In the end, he chalked his leadership style up to “unhealth.”

“I wasn’t a good boss,” he said. “I can probably sit and explain all the reasons it got to that point—started the company when I was 24, by myself, no money, always struggling, always hustling, and always stressed out. I mean for 20 years, you’re not always your best.” 

During his sabbatical, Strang said he participated—and continues to participate—in weekly counseling, spoke with mentors and advisors daily, read lots of books and brainstormed changes his organization needed to make in order to create more margin and accountability and less stress. He went on to describe other changes the media company has on the horizon—expanded digital membership, an annual print publication and expanded podcast offerings. He said his return was at the prompting and blessing of his board and other national leaders.

But, for some, Strang’s explanation and the company’s subsequent changes left serious issues unresolved. Erin Bird, an Iowa pastor who had subscribed to Relevant for 17 years, told Christianity Today, “Hearing an update that shared nothing about seeking relational reconciliation broke my heart. All I heard was how difficult this season has been to Cameron, but not how grieved he was about the hard season he put others through as their boss.”

The April 10 post announcing Strang’s return described Relevant as a small boat in a volatile media ocean. “Cameron often led RELEVANT like a constantly redlining speed boat, going fast and making quick turns with little margin. This recent season opened our eyes to how that approach led to stress and a lack of health in our organization, and for that both Cameron and the RELEVANT executive team wish to extend a sincere apology.”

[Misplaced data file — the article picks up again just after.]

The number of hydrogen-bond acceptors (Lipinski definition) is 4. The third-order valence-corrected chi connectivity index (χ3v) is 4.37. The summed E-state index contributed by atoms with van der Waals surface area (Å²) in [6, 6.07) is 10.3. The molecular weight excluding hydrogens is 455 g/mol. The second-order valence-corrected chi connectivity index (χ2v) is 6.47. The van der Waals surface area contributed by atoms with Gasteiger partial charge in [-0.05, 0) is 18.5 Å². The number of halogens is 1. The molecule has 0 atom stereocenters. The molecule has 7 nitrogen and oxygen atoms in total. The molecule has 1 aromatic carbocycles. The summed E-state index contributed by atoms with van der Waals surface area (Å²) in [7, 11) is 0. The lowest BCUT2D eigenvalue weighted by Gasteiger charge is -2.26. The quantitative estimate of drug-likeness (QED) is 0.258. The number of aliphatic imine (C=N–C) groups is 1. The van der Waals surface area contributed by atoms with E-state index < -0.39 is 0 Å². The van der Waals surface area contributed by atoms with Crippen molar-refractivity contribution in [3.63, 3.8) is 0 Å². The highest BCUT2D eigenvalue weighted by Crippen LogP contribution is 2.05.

Andre Henry pushed back on that explanation. “The problem at (Relevant) was not that Cameron was just trying to keep up in the fast-paced media landscape,” Henry tweeted. “It’s that Cameron Strang was a bully, plain and simple. And he behaved as though he’d never be held accountable for it.”

Rebecca Marie Jo shared a similar sentiment, saying Strang’s return is more about convenience than contrition. “Cameron pirated the gifts of his staff to build his empire with multiple opportunities over 15 years to recourse,” she added. “He chose to throw those who suggested as much overboard and only addressed his behavior with as little transparency as possible once his audience caught on.”

Henry praised the creation of an executive board but questioned their ability to hold Strang accountable, pointing to possible conflicts of interest. “The only way to know if this new era will be different than others is to give it time,” Henry tweeted.

Which is what Strang asked for from his podcast listeners: “I ask for the grace to walk this out. I can’t snap my fingers and make everything right. This is a long term process of healing and restoration and reconciliation.” 

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Christina Darnell

Christina Darnell is a freelance writer who has contributed to WORLD, The Charlotte Observer, and other publications.